Background Checks and Faith-Based Organizations

Background Checks and Faith-Based Organizations

When people think of background checks, they think of truck drivers and federal agents, but the fact is any organization could benefit from protecting themselves and their patrons.

Whether running a church youth program or a charity, religious or faith-based organizations need to know their volunteers can always safely represent them.

How Invasive Is Background Screening?

Since volunteers are, well, volunteering, it sometimes makes organizers nervous to run a background check. It can feel ungrateful, as if the organization were insulting someone who is offering their limited free time to volunteer.

However, background checks don’t have to inconvenience the volunteer. [AF1] A “background check” box on the application will provide the required consent, and the rest happens on your end.  To make things even easier, PATCH and Childline are both free for volunteer purposes.

Staying Consistent

The key to adding a successful background check component to an organization is staying consistent with what counts as a “deal breaker.”

Volunteers who are removed for something uncovered in their background check – or who aren’t allowed to join at all – may seek to contest the ruling. It is their right to review and possibly respond to anything that shows up on a background screen. Should a volunteer need to come before a church leadership committee, it’s vital that all volunteers and employees be under the same scrutiny and standards.

If a previous volunteer was allowed to participate despite a criminal charge, and another volunteer is denied or removed for a similar charge, it could open up the organization to legal repercussions.

Decide in advance what is and isn’t acceptable. Once the standards have been defined, they can then be communicated with staff and volunteer coordinators.

Keeping It Confidential

Author Douglas Adams said, “Nothing travels faster than the speed of light, with the possible exception of bad news,” and that applies double to close-knit organizations.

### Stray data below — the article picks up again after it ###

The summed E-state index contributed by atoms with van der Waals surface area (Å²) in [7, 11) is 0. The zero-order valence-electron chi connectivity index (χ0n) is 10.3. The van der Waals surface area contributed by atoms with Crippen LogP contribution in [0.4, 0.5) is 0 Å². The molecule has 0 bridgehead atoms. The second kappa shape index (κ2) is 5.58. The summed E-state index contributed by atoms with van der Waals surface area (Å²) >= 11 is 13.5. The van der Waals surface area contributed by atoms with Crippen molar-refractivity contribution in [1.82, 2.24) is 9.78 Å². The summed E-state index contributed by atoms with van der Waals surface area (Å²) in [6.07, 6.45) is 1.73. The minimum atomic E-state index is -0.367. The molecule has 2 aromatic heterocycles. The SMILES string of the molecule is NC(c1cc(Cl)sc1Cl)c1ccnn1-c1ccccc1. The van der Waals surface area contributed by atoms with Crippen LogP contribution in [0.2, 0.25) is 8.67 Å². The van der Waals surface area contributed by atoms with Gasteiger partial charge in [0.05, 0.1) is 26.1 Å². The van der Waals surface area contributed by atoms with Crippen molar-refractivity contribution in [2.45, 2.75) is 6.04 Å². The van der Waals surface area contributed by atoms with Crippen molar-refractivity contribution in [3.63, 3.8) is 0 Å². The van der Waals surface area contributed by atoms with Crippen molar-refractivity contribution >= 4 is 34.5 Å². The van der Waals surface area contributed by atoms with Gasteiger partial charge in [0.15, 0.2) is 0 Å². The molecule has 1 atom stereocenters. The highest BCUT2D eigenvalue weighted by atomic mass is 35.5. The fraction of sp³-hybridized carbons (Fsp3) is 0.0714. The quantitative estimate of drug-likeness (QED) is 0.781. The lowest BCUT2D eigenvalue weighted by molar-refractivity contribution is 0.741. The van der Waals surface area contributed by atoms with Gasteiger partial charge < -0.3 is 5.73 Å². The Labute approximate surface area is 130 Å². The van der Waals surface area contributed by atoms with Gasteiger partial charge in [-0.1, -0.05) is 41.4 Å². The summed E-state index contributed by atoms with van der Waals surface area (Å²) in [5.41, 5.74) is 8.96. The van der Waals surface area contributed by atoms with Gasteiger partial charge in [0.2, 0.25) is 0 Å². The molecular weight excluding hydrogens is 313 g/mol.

However, anything found in a background check must be kept confidential. Gossip can quickly grow out of control and cause untold damage to someone’s life, especially in a group as insular and familiar as a church organization. If something like this is not kept confidential, the organization could face legal penalties.

Managing Liability

All of this advice has one goal in mind: to manage the liability of the church and to protect the organization against potential legal action. “Confidentiality” and “consistency” are the most important watch words, but there is a third facet to consider: the FCRA.

The Federal Credit Reporting Act guarantees some rights to the subject of a credit check. If the information found in the report hurts the employee (or volunteer), they have a right to be told that’s the reason. The subject also gets to learn their credit score – it can’t be withheld – and to see the information uncovered in their check.

Background Screening Companies

When it comes time to screen volunteers, it’s wise to avoid any do-it-yourself methods and instead go with a professional service. The process will be far more in-depth and trustworthy than what a few errant Google searches would turn up.

Services like Application Verification do fast, paperless background checks that include county, multi-state, and federal criminal searches. They also offer education validation and I-9 validation, among a half dozen other background checks.

Protect Your Members and Your Organization

Of course, volunteers are the lifeblood of any church, religious charity, or other faith-based organization.

However, there’s no reason a volunteer shouldn’t be under the same scrutiny as an employee, especially considering how often they interact with children, the elderly, and the community in general.

Don’t wait to find out – ensure the safety of your church and your patrons with background checks. Contact Application Verification to know more.

 

References

James F. Cobble Jr, Leadership Journal (2002), retrieved from:

https://www.christianitytoday.com/pastors/2002/summer/12.72.html

ePATCH State of Pennsylvania, n.d. security background checks for volunteers

https://epatch.state.pa.us/Home.jsp

Douglas Adams (1992), Mostly Harmless, Pennsylvania State University Performance Audit Report

Keep Kids Safe, n.d, Child Abuse History Clearance, retrieved from:

http://keepkidssafe.pa.gov/resources/clearances/index.htm

 [AF1]The PATCH and Childline are both free for volunteer purposes. Please mention this as another way the background checks don’t have to be a pain.